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BT prepares merger of struggling business units to purge costs

BT is preparing to merge two of its struggling divisions serving corporate clients in a significant escalation of a squeeze on costs imposed by chief executive Philip Jansen.

The former telecoms monopoly is poised to combine its Global Services division, which provides security and cloud computing services around the world, with its Enterprise unit, which serves business and government customers in the UK.

It comes as Mr Jansen scrambles to trim costs amid soaring inflation and energy bills.

Earlier this month he asked staff to “treat company money like their own money” as the FTSE 100 group lifted its target for cost savings by £500m to £3bn.

By merging the divisions, BT will also slim down two struggling parts of its business that are taking the shine off growth in its broadband operations and EE mobile network.

The enterprise division shrank 5pc in the first half of the year while profits slumped by almost a quarter as the economic outlook darkened and the company lost a major contract with Virgin Mobile.

Revenues from global services also fell 2pc due to lower equipment sales and the impact of surging prices.

A senior industry source described BT’s business-to-business operations as a “drag”, adding that growth in its consumer division could not compensate for the decline.

Global Services has been a particular thorn in the company’s side for years, with alleged fraud in its Italian unit prompting a £530m writedown and BT’s worst ever day on the stock market when it was discovered in 2016. Early in his tenure as chief executive, Mr Jansen came close to a deal to offload Global Services to private equity, but it fell through.

The source added that a merger could take £10m to £20m of costs out of the business, although it is understood that no final figures have been agreed.

A BT spokesman said: “We know that there is some overlap of activities between our Global and Enterprise units, and we are working on ways to eradicate this.”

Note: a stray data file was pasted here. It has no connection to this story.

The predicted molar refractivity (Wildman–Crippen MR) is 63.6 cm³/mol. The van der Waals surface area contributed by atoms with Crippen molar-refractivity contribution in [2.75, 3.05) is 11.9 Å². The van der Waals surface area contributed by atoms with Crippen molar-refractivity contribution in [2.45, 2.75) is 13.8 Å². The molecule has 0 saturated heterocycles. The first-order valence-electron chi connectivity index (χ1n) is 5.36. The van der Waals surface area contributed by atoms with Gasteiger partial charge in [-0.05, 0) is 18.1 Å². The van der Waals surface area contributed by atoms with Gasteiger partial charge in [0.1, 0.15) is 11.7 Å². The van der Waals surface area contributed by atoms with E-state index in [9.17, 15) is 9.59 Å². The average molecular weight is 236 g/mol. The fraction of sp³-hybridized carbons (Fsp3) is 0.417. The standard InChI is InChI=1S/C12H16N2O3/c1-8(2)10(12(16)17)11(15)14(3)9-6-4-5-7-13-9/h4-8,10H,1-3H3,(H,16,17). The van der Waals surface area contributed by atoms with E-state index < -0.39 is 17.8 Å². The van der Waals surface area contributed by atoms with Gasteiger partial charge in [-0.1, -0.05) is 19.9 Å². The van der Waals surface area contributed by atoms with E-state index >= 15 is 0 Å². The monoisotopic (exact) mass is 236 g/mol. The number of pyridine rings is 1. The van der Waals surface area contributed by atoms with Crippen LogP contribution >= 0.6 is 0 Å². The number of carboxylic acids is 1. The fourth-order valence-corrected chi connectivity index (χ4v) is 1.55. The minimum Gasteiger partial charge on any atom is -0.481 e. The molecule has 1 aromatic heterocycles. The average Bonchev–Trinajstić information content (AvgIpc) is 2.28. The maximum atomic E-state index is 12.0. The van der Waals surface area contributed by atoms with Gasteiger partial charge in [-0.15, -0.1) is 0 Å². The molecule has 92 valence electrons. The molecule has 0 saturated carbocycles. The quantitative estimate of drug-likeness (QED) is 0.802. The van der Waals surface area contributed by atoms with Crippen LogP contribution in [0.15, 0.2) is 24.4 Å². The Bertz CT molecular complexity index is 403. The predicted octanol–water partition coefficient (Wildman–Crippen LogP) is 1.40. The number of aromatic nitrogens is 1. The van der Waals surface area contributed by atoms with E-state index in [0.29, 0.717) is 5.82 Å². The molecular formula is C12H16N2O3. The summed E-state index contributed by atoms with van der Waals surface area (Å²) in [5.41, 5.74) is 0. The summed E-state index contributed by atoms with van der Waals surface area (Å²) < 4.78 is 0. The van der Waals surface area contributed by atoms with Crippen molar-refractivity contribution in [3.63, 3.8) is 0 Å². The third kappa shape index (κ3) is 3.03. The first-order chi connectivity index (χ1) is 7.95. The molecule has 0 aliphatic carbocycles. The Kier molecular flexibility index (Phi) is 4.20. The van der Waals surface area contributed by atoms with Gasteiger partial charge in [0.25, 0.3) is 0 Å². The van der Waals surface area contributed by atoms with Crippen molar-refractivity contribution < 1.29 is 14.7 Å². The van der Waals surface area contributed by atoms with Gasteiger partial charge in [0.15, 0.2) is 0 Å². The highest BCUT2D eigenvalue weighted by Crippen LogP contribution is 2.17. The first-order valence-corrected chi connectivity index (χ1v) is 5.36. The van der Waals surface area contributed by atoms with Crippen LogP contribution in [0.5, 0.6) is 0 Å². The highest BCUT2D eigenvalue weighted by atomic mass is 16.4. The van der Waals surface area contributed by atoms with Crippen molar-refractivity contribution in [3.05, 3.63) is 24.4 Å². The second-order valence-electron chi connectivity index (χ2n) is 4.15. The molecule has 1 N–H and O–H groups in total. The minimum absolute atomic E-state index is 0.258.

It is not clear how many job cuts will be required. However, it is likely to create further friction amid a long-running battle with unions.

Up to 30,000 BT engineers and 10,000 call centre workers, including 999 call handlers, walked out last month in a dispute over pay.

The company blamed the strikes for a drop of 89,000 broadband customers using its Openreach network in the three months to the end of September.

However, Mr Jansen has refused to reopen talks over union bosses, insisting the company’s 5pc average pay offer was “market leading” when it was made in April.

BT has also stoked anger among industry rivals by slowing down its rollout of superfast broadband connections while holding talks about lowering wholesale prices.

The moves sparked accusations that BT is seeking to push out rivals by undercutting them before raising prices once it has cemented control over the market.

A BT spokesman added: “BT Group is making once-in-a-generation investments in the UK’s digital infrastructure at a time when inflation is at a 40-year high and our markets have never been more competitive. We will continue to build like fury for the good of our customers and the country but to maintain this momentum we need to make every pound and penny count.

“We recently increased our target from £2.5bn to £3bn of annual cost savings by 2025. We’re already more than half way to achieving this but to hit our goal we will continue to deliver further savings by simplifying our product portfolio and our internal processes and systems; driving procurement and supply chain efficiencies; and simplifying our organisational structure to remove any duplication of work.” Telegraph

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